And, the journey would have ended there if one of the stools hadn’t fallen apart (the lone remaining stool is above).  They lasted for months and months before the problems began.  At first it was just the occasional jiggle with one of the legs and we could deal with that, but eventually it became the occasional falling off of one of the legs and that wasn’t so workable.  So I started searching out some alternatives.  I knew I wanted to put something there more permanent and not have to revisit this little area for many a year to come.  What I found out was how crazy expensive new bar stools can be…seriously.  I mean there are cheaper stools out there (similar to what I found at GW), but the whole point was to find something that would last and be timeless in style (as in I didn’t want to regret my purchase a year from now).   After more searching I realized I would have to make them, if I didn’t want to spend a lot money (which I didn’t have anyway so it was more a reality check than anything).

I was fairly certain I wanted something with a back and these were the two plans that appealed to me the most in both style and cost of materials.  The Louis XVI Bar Stool from The Design Confidential and The Vintage Bar Stool Plan from Ana White’s site.   Both of which would need to be adjusted to counter height vs bar height.  After debating which one to build I decided to go with the TDC plan.  It involved curving a 2×4 using my circular and jig saws, so I was a little intimated.  Let’s just say a couple of 2×4′s may have been sacrificed as part of my learning curve, but I made it through.  Then I started to assemble one and realized it was too big.  The scale of the stools would be too big for our little bar area.  Ugh.  Thankfully, I had only spent $10 on 2×4′s at that point (I had the other wood necessary in my stash), I could salvage pretty much all the wood and most importantly the circular saw and I had become better friends with all the time we had spent together :) .  On to plan B, building the vintage stools.  I actually only built one because I wasn’t sure if it was going to be the “one” or not.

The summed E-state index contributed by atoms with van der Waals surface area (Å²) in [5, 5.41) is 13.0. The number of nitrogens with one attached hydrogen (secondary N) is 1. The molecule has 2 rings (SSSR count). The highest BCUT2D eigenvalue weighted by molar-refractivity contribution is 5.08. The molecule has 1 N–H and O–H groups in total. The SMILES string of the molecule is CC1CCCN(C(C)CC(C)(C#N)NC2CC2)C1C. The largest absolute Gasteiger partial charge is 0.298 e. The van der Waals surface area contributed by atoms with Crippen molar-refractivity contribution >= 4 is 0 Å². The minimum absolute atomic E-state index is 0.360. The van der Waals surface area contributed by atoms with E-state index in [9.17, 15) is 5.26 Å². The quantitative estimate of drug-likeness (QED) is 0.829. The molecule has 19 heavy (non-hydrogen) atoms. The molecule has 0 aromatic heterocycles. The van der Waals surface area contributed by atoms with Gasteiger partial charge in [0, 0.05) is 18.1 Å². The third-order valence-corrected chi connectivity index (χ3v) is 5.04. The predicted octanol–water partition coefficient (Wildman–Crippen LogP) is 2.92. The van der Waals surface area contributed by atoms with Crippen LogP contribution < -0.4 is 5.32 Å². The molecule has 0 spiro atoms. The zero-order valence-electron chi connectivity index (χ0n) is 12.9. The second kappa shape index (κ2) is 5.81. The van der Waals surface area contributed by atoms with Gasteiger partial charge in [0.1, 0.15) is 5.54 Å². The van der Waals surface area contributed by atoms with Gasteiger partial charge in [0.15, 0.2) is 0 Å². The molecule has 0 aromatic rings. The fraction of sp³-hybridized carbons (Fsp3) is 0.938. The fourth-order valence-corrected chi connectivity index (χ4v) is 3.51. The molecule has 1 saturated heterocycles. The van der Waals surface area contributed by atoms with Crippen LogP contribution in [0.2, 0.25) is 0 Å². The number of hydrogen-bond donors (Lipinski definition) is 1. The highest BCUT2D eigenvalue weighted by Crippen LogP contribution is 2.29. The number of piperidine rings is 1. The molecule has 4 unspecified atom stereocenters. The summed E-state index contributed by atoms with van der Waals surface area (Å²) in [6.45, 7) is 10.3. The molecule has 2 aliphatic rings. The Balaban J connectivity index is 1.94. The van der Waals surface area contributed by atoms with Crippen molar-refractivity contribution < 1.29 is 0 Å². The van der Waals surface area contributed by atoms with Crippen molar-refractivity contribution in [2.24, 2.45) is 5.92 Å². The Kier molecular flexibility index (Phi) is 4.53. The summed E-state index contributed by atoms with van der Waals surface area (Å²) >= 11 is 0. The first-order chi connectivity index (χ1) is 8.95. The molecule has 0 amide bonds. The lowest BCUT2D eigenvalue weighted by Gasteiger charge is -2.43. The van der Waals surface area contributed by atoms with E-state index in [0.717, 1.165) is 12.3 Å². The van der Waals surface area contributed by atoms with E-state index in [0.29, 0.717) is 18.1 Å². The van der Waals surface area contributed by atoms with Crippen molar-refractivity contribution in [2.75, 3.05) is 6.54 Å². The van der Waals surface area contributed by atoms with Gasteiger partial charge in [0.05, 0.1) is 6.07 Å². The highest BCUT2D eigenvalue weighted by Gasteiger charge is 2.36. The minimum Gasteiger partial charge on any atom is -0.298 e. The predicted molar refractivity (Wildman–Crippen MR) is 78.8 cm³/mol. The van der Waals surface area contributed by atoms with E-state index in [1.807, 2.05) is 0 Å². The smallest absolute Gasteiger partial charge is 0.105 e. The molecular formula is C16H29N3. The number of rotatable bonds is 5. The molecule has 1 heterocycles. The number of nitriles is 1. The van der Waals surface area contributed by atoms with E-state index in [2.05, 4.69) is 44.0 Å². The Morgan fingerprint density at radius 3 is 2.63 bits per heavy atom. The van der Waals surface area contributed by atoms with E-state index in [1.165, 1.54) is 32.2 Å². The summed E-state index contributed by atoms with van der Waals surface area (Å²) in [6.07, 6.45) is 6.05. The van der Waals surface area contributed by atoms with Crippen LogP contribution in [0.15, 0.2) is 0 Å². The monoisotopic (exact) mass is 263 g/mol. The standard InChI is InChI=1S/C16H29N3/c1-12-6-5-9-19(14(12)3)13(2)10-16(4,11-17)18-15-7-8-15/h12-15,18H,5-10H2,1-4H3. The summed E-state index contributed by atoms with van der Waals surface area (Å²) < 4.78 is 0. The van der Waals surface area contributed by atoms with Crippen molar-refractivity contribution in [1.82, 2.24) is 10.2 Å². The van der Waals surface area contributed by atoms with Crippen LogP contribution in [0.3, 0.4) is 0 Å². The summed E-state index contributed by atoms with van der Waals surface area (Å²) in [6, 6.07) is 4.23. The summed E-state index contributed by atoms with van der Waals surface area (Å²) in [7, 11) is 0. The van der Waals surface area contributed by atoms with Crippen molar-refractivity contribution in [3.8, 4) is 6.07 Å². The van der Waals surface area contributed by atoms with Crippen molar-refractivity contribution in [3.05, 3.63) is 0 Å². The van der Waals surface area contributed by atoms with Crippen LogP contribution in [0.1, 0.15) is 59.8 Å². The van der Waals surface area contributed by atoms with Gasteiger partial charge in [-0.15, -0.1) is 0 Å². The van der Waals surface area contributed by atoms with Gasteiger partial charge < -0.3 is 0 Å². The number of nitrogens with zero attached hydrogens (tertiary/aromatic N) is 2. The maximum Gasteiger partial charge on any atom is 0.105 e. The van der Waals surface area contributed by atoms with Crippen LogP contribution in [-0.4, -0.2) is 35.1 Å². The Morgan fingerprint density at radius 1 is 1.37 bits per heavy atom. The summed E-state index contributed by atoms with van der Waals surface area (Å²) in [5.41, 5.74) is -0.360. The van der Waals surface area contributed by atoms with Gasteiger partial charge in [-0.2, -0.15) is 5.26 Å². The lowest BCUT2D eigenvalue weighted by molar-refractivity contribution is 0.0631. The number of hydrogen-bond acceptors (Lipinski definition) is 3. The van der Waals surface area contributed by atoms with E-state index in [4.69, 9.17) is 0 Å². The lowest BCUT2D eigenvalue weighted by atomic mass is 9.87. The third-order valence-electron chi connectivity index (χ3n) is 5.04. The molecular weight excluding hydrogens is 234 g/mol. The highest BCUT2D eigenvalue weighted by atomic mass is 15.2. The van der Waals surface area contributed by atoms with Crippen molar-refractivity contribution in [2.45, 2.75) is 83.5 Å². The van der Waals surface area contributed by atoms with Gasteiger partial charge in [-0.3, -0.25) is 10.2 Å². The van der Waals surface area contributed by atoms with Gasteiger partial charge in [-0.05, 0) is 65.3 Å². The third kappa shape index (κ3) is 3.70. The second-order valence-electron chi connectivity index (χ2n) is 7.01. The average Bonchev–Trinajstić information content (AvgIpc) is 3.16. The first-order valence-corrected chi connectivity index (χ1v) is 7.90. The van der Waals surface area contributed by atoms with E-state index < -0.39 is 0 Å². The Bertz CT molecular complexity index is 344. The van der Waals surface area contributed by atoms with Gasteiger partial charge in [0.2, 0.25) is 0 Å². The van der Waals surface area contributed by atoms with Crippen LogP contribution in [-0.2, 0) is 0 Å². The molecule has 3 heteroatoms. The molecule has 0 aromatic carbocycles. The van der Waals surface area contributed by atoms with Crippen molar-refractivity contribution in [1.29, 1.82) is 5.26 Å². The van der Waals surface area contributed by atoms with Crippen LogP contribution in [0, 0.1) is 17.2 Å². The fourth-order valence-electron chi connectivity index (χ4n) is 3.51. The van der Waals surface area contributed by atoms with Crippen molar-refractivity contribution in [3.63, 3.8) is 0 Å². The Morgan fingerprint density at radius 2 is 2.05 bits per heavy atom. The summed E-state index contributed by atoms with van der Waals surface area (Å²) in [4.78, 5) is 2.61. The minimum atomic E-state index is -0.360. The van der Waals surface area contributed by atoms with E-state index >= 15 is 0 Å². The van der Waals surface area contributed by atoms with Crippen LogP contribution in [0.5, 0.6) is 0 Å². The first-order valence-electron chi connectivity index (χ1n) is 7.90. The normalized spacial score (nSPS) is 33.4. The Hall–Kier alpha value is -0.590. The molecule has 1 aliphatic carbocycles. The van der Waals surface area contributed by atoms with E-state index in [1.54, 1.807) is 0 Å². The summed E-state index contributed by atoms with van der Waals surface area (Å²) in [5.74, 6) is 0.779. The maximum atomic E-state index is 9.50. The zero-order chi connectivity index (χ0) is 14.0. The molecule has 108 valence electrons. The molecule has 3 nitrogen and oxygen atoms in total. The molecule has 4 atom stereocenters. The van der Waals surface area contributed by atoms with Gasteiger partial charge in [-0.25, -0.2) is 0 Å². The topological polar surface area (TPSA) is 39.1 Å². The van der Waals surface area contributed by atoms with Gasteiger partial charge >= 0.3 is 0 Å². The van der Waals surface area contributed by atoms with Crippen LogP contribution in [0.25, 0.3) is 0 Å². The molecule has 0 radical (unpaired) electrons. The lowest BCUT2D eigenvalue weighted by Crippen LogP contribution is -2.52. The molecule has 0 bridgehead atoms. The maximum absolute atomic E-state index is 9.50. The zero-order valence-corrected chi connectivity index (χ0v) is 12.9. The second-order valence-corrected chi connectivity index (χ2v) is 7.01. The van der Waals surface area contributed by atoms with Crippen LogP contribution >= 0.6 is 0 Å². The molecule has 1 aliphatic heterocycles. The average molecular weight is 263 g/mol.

vintage bar stool

And, I’m glad I did because I just didn’t love it.  I tried to, but it just wasn’t happening.  I kept telling myself maybe if I paint it a different color, the black is just too much and blah, blah, blah.  None of my mental counseling had any effect.  On the bright side my son was thrilled to have a chair to sit on that didn’t  practically fall apart under him every time he sat down, so at least that part of the build was a success.  Also, if this style chair is for you – very easy to build and inexpensive material list.

two different stools

The journey paused here with the two mismatched bar stools for several more months, until I  got sick of looking at two mismatched stools had an epiphany and found the perfect little stools to DIY.  TO BE CONTINUED…